Always Another Bridge
Atlantic City Coastline

Sunday, June 16, 2013

On to Cape May New Jersey

We finally got under way on Saturday morning bright an early to catch the tide in our favor for the trip down the Delaware Bay.  The wait was worth it. The weather was good and the currents carried us up to 11 miles an hour at times.  The crossing of the Delaware went great.  We then entered into Cape May canal which took us on into our marina for the night.  We chose to stay at the highly suggested Utsch's Marina. What a nice surprise, they give everyone a bottle of sangria.  We found ourselves in a small town and a shark fishing tournament was going on at the marina down the street.  Not a good day for the poor sharks. This  area coming up was hit the hardest by Hurricane Sandy.  There are many areas that we will have to be very careful in traveling because of all the shoaling and destruction. Actually we are sitting at anchor now waiting for the tide to rise so we can go through this area. We had hoped to make Atlantic City tonight but I do not think that will happen since we are sitting at anchor waiting now.

Delaware Bay Lighthouse
Entrance to Cape May Canal

We Ar Now in New Jersey

Cape May Area

Back on the ICW (The Meadows)

Utsch's Marina

Friday, June 14, 2013

Waiting in Delaware City

We have been weather waiting here at the Delaware City Marina since Wednesday afternoon.  Hopefully we will be leaving tomorrow.  The rains are gone but the high winds were predicted to be 15 to 20 knots for today.  NOT a day to tackle the Delaware Bay.  The harbormaster here has been very helpful to all of us boaters that are waiting to go down the Delaware.  He gives us a weather briefing every evening and allows us to stay for half price if it is weather related. While waiting Mike has done some necessary maintenance on the engine.  He changed both of our fuel filters, tightened the shaft packing, and gave Rocky a clean bill of health.  As of today we have covered 2,867 miles.  We have enjoyed walking the old canal front but it is hopefully time to move on tomorrow.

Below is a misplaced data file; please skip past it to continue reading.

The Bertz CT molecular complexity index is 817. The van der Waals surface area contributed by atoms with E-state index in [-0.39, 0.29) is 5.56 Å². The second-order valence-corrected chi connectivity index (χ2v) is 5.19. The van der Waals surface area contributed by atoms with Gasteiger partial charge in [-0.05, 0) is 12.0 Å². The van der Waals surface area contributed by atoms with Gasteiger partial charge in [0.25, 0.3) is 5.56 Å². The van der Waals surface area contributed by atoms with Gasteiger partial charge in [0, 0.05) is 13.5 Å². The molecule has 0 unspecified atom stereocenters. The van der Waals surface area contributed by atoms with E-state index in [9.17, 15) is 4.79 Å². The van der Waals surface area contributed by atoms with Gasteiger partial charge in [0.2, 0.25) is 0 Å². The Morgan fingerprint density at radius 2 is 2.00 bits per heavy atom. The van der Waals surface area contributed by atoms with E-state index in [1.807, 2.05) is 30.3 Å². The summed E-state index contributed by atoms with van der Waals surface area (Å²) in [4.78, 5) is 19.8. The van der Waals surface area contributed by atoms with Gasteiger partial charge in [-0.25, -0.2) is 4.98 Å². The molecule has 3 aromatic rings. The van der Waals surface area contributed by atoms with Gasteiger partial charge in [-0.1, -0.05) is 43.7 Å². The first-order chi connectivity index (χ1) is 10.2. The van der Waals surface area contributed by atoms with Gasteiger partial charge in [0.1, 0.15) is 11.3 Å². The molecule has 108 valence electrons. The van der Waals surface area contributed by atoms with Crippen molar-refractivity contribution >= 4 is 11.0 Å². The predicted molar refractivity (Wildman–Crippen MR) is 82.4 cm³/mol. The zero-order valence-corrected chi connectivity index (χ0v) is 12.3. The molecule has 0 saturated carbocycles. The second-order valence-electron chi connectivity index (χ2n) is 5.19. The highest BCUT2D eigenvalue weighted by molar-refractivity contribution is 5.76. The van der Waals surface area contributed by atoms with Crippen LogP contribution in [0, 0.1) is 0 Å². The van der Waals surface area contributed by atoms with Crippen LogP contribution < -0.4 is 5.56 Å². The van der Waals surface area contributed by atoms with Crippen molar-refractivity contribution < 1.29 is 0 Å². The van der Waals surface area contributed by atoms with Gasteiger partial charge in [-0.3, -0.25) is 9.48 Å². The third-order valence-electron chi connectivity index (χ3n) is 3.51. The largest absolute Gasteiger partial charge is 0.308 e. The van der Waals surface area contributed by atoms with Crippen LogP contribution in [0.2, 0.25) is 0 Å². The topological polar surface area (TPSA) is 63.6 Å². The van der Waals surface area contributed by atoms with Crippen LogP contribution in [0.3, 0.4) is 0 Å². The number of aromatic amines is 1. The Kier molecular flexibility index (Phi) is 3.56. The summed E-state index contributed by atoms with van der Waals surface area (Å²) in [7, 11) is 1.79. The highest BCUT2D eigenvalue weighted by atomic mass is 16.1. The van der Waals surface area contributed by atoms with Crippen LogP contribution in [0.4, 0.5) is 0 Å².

Located in the Old C&D Canal

Boats Waiting With My Therapy

Wednesday, June 12, 2013

C&DCanal to Delaware City

We have now finished the Chesapeake Bay and left Maryland behind.  Today we traveled the C&D Canal between Chesapeake Bay and Delaware Bay and got our first look  at the Delaware Bay. We are spending tonight at the Delaware City Marine before we take off on the 56 mile trip down the Delaware Bay. We need to make sure the weather is good for this full day of travel in the open waters of the bay. At this time the weather forecast for tomorrow is NOT good which is why we chose a marina tonight. The weather is thunderstorms, high winds, possible tornadoes.  We will probably be right here until Friday. We did arrive in time today to take a tour of Fort Delaware out on the island in front of Delaware City. There is so much history all along the eastern coastline.  Fort Delaware is where the POWS from Gettysburg were taken we found out today.  This is a terrific old fort and many people are even in the dress of the period and give talks as you walk throughout the fort.